Episode 1 - Larry Johnson

Episode 1 - Larry Johnson

Episode 1 - Larry Johnson

Portrait of Larry

Episode Information

Episode One – Larry Johnson

What bothers me most about how people use the word blind or blindness is that they usually have in their minds a stereotype of what it represents to them. They are thinking about the limitations the inability the problems the obstacles. Sometimes it’s enfolded with a sense of pity or a sense of great admiration. And it should be neither. I don’t want to be thought of as amazing Larry or poor Larry. I just want to be Larry.

Speaker 1: I don’t remember losing my sight because it happened when I was a baby due to
infantile glaucoma, I guess for me, vision is what I remember being able to see. I’ve
never saw a face or anything in detail. What I remember most are colors. I remember
seeing shadows of trees. I, I have no idea what a mountain looks like or a river. I loved
playing baseball, even though I could never catch the ball. <laugh> I loved being out in
the field and, and hearing the ball hit the bat. I just was excited about the possibility of
one day I’ll catch that damn ball. And later on, when I was a teenager, I used to practice
imitating the announcer as he described the game. And, and I could begin, you know,
okay, now Luke Alene is up and there’s a swing in a bit, strike one.

Speaker 1: Here’s the next pitch. It’s low one outside ball, one, one, and one, or the, the, the short
stop dives and makes a one hand stop. And you could feel it and you could experience
it. And it was part of my game. It was part of my own entertainment. When I acquired
my dog Tasha, I was just short of 16 years of age, and I felt I could go anywhere, do
anything with her at my side. I thought, wouldn’t it be wonderful to take a trip to
Mexico? It took about a year of planning and of course then began my adventures.
When I got into Mexico, where in my limited Spanish, tried to find out if the train would
make a stop long enough for me to take Tasha off the train to answer to nature’s call. So
I asked the conductor and he told me in, oh, no, problema no problema. Well, there was
a problema because <laugh>, as soon as, as soon as I released Tasha from her harness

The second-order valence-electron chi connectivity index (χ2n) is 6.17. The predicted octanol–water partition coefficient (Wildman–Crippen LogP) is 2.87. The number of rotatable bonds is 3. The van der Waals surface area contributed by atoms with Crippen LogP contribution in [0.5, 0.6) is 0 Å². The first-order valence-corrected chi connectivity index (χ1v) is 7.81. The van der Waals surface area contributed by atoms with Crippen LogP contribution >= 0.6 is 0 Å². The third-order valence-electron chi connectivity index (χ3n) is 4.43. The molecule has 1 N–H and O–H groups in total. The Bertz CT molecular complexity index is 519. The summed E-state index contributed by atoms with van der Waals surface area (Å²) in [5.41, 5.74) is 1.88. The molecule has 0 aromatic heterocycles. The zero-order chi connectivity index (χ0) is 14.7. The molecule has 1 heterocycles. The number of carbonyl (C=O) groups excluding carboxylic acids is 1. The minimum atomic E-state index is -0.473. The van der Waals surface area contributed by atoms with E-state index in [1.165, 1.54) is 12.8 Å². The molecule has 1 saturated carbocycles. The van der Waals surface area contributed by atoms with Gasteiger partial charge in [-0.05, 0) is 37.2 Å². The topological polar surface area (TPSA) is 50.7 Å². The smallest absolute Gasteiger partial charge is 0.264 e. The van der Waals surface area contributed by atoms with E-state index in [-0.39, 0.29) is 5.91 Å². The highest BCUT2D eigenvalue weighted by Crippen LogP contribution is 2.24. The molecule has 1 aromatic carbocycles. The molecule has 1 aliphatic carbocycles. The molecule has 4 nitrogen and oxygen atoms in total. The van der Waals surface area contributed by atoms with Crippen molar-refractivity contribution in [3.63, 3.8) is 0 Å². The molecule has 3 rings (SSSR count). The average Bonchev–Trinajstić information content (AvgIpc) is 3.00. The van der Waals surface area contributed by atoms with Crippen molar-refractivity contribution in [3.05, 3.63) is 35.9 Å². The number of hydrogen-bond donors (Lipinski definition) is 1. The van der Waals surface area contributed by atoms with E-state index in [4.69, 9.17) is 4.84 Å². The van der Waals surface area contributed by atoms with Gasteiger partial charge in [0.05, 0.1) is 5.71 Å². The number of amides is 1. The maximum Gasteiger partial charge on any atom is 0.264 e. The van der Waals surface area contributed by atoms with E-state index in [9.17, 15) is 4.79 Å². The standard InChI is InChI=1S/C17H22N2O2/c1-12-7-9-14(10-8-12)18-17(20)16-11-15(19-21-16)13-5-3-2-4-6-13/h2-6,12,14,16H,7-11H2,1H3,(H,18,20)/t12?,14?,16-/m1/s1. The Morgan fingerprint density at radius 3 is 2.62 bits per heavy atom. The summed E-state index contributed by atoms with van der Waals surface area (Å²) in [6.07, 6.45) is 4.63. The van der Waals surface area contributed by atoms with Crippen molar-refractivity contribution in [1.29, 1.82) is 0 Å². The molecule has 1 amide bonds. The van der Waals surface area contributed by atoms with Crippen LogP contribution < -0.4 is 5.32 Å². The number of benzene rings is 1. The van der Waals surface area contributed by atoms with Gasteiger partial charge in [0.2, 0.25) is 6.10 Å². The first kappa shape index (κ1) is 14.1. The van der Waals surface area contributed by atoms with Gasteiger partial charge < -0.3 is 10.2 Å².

and leash, the train pulled away. And so I was left in this little town and it was a scary
moment. And, uh, Tasha again was my source of self-confidence in, in, in support. She
came back and I, I hugged her and I thought, it’s, it’s gonna be okay.

Speaker 1: Oh, I felt sorry for myself, many times throughout my life, when I would be, uh, turned
down by a, a girl that I wanted to go on a date with, or my ideas would be ignored so
many times.

Speaker 2: And it’s very easy blaming the disappointment on the condition of blindness, no
question, but my mother’s philosophy and her belief in me has been the most important
factor. And my believing that I can take one more step up that ladder. One more step.
No, I have never really longed for sight. What I have longed for was to not be
discriminated against because I was blind. I think the greatest misconception is that
people who are blind are helpless, how do you brush your teeth? How do you <laugh>,
how do you go to the bathroom? You know, how do you cook many blind people are
fully functioning in the community. They’re able to work. They’re able to marry. They’re
able to have children. They’re able to be contributing valid members of society.
Speaker 2: Synesthesia is where there’s a crossover of senses. Some people, for example, when
they listen to music, they visualize textures, smells or tastes. I, in my case, when I think
of words or letters, I visualize colors, why Michael is yellow and Larry is blue. It just
happens to be how I interpret them. But at the same time, I also see that word in braille.
I don’t feel it with my fingers, but in my mind, I am feeling the dots and, um, numbers
do have colors. A four is kind of silver. A 10 is red, a hundred is, uh, it’s kind of a, a pink
color, but it hasn’t really had any practical application for me. As far as I know, it’s just
kind of been entertaining. Sounds can be so meaningful, not just people’s voices, but
their tone of voice, the words that they choose to use walking along a street and hearing
music from a record store.

Speaker 2: And so you become very aware of sounds that that are happening. They become, um,
clues as to where you are and where you’re going. I remember once I was gonna go to a
store and it was snowing and the wind was blowing and you couldn’t really detect the
sidewalk I got lost. And I didn’t know if I was in the street or where I was. And I began to
think about my radio heroes and how would they approach this? And it was at the same
time, scary, but also I just consider it as, as part of the adventure of learning to deal with
the unknown and with the unexpected.

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